Many people are under the impression that religious truths cannot be proved scientifically. But inferring truths from things, as religion does, is the very reasoning which scientists employ in their everyday deductions.
In ancient times water was just water. Then, in the 19th century, the microscope was invented. When water was looked at under a microscope, it was discovered that water was not just water; it also contained countless live bacteria. In the same way, man used to think that there were no more stars in the sky, than those which can be seen with the naked eye. But in modern times, the sky has been examined with telescopes and many more stars, than can be seen with the naked eye, have been discovered.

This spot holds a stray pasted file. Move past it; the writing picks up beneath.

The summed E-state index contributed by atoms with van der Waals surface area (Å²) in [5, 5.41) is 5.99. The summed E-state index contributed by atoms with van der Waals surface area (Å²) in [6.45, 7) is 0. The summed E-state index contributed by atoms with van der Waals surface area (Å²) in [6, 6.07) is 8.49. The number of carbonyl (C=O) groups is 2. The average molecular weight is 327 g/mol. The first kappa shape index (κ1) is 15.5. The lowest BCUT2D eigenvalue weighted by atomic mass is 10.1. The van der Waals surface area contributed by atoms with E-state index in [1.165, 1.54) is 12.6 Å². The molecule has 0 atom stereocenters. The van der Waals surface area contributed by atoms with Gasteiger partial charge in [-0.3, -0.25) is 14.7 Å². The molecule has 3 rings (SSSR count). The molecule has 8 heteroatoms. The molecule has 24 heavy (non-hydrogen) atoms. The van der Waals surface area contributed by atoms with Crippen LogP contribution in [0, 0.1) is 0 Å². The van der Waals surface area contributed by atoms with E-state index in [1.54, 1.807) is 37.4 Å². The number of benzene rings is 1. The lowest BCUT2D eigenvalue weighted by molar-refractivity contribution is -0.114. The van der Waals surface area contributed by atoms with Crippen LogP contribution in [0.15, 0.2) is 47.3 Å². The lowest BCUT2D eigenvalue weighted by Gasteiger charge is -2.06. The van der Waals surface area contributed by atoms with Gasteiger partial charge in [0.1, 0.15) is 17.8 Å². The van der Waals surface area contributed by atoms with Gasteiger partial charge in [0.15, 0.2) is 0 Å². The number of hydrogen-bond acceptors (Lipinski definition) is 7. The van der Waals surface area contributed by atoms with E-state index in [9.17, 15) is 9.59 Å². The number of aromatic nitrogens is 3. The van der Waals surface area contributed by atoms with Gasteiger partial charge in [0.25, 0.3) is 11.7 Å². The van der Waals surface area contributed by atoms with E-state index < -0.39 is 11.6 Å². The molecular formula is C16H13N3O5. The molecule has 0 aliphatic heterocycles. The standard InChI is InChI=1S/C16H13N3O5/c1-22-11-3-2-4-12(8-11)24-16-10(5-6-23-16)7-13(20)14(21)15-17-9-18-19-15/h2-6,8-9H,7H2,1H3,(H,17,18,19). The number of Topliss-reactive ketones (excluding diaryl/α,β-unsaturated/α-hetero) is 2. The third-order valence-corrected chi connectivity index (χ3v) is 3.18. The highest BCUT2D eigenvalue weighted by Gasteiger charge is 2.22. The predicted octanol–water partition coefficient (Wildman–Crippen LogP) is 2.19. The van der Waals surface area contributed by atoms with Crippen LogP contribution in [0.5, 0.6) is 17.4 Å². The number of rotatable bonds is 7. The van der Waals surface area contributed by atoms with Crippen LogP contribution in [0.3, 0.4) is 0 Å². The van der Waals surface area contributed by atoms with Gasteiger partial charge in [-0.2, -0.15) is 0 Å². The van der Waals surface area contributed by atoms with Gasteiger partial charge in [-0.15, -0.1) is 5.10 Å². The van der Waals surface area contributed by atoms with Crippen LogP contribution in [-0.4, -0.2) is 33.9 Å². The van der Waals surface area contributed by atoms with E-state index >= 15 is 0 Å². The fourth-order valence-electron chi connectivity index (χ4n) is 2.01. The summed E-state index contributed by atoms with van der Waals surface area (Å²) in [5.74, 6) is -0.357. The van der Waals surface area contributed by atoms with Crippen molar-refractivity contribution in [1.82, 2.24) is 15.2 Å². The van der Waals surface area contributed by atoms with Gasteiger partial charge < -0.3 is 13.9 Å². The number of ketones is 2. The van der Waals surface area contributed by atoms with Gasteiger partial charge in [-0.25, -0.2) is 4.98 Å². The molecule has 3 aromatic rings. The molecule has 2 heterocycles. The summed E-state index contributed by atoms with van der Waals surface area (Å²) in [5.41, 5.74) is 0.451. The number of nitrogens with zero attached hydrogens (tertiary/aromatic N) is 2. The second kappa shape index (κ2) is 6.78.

These two examples show the difference between ancient and modern times. Modern research has shown, with certainty, that there are many more realities than man had previously thought when he was limited to the sphere of simple observation. But these new discoveries so excited those who were making them that they made another claim: that reality is that which can be directly observed; that which we cannot experience or observe is mere hypothesis, and does not exist.
In the 19th century, this claim was made with great enthusiasm. It was the most damaging to religion. Religious creeds are based on belief in the unseen; they cannot be directly observed or experienced. For this reason, many people came to think of religion as hypothetical and unreal.
Man was forced to accept the existence of things, which he could not directly see, but only indirectly experience. With this intellectual revolution, the difference between seen and unseen reality disappeared.